Last week, Queerty.com, one of our favorite gay Web sites, chose Los
Angeles Police Department Chief William Bratton as its "2008 Homo Hero of the Year," and today the Los Angeles Times picked up the story -- this city's paper of record loves to hand out kudos to the power establishment whenever it can. While Queerty makes a good case for the Bratton pick, which the L.A. Times happily notes to its readers, both Web site and newspaper fail to mention a gay rights issue that's been dogging the number one cop in Los Angeles for years.
After reading Queerty and the L.A. Times, Queer Town remembered the work of lesbian journalist and In magazine news editor Karen Ocamb, who has been following Bratton as he
drags his feet on the continual city funding of the LAPD's Explorer program, a youth outreach project with ties to the anti-gay organization Boy Scouts of America.
"I've been reporting on this story for years," Ocamb writes in an email to Queer Town, "since (openly gay) attorney Dean Hansell sat on the Police Commission. He held hearings that showed a direct link between the Boy Scouts of America--which the U.S. Supreme Court said is a private religious institution that has a right to be anti-gay--and the Explorer program used by the LAPD. The City Attorney has made the connection--and noted that the city has a law prohibiting the city or any of its agencies from doing business with organizations or companies that have discriminatory policies. And yet, the Police Commission and the LAPD continue to find excuses for continuing the Explorer program. If this involved any other minority, that policy would have ended or been changed in a heartbeat. But as we continue to see--it's still OK to discriminate against gay people."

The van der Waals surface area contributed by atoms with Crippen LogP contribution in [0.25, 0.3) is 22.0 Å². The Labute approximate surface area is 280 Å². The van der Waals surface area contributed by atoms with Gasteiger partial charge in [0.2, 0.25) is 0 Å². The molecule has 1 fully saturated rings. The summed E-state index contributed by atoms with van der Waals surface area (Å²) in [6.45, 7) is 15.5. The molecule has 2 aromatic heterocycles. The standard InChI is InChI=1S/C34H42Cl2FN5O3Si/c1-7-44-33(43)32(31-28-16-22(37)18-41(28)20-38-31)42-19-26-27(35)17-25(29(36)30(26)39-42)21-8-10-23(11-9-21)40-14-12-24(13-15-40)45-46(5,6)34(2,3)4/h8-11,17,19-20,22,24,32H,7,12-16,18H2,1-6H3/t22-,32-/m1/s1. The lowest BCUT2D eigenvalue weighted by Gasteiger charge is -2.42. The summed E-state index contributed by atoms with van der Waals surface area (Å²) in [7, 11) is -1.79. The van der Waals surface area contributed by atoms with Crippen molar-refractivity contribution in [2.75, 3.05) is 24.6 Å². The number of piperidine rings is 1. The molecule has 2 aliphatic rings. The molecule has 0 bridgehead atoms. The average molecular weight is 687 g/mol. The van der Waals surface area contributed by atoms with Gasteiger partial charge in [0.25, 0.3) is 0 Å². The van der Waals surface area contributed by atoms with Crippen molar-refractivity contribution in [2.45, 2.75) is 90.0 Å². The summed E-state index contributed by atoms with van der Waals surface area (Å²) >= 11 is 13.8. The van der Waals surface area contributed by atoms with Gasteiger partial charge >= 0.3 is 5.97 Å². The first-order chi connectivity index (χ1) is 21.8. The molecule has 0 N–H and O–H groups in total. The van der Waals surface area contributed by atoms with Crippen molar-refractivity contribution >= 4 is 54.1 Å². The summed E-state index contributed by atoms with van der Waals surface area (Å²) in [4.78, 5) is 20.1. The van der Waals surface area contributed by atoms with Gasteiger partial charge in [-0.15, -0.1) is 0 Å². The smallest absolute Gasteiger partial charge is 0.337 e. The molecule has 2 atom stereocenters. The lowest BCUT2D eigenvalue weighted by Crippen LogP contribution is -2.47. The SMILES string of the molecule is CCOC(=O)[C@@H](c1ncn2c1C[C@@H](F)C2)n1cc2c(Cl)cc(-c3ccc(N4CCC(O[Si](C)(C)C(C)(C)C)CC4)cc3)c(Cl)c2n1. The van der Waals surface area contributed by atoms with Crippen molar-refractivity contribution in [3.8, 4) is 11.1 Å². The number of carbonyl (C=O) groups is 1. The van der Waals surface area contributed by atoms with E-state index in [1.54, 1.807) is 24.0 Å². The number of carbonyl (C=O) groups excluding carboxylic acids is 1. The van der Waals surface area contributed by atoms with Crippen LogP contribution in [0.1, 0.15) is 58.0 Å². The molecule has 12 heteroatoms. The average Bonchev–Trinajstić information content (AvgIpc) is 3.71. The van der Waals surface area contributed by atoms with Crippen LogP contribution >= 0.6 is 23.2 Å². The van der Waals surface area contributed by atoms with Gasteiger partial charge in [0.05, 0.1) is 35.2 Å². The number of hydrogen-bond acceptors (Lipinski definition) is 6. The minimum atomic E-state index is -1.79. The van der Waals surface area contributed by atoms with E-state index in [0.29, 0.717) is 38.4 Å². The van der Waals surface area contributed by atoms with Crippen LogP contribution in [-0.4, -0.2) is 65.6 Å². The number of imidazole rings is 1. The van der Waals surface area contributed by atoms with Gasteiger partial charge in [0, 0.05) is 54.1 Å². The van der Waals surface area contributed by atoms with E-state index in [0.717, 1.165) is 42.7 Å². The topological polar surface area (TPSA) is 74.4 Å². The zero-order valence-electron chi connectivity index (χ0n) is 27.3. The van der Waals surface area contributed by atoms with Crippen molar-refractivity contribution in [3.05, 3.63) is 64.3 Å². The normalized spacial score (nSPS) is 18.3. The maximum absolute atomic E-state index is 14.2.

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Indeed. To make matters worse, the public relations flaks at the LAPD have posted the "Homo Hero" story on their blog. In some ways, that's a good thing--the LAPD is officially recognizing the gays. But in others, not so good--it starts to feed a myth through different media outlets that Bratton is some kind of new gay icon, despite the LAPD's continued affiliation with the Boy Scouts of America, which may actually be illegal according to city law.
The gay community has always had a problem with being easily placated: A straight politician or police chief shows up at a Gay Pride Parade, and he's instantly annointed as one of us...even though one of his policies, like the Explorer program, benefits an organization that discriminates against gays.
The Prop. 8 defeat has changed that way of thinking somewhat--witness the lingering outrage over Barack Obama's pick of evangelical minister and "Yes on 8" supporter Rick Warren to lead the invocation at the presidential inauguration--but it's still one of those bad habits we can't entirely shake. Since we're at the start of a new year, it seems to be the perfect time to ditch Mr. Nice Gay for good.
Contact Patrick Range McDonald at email@example.com.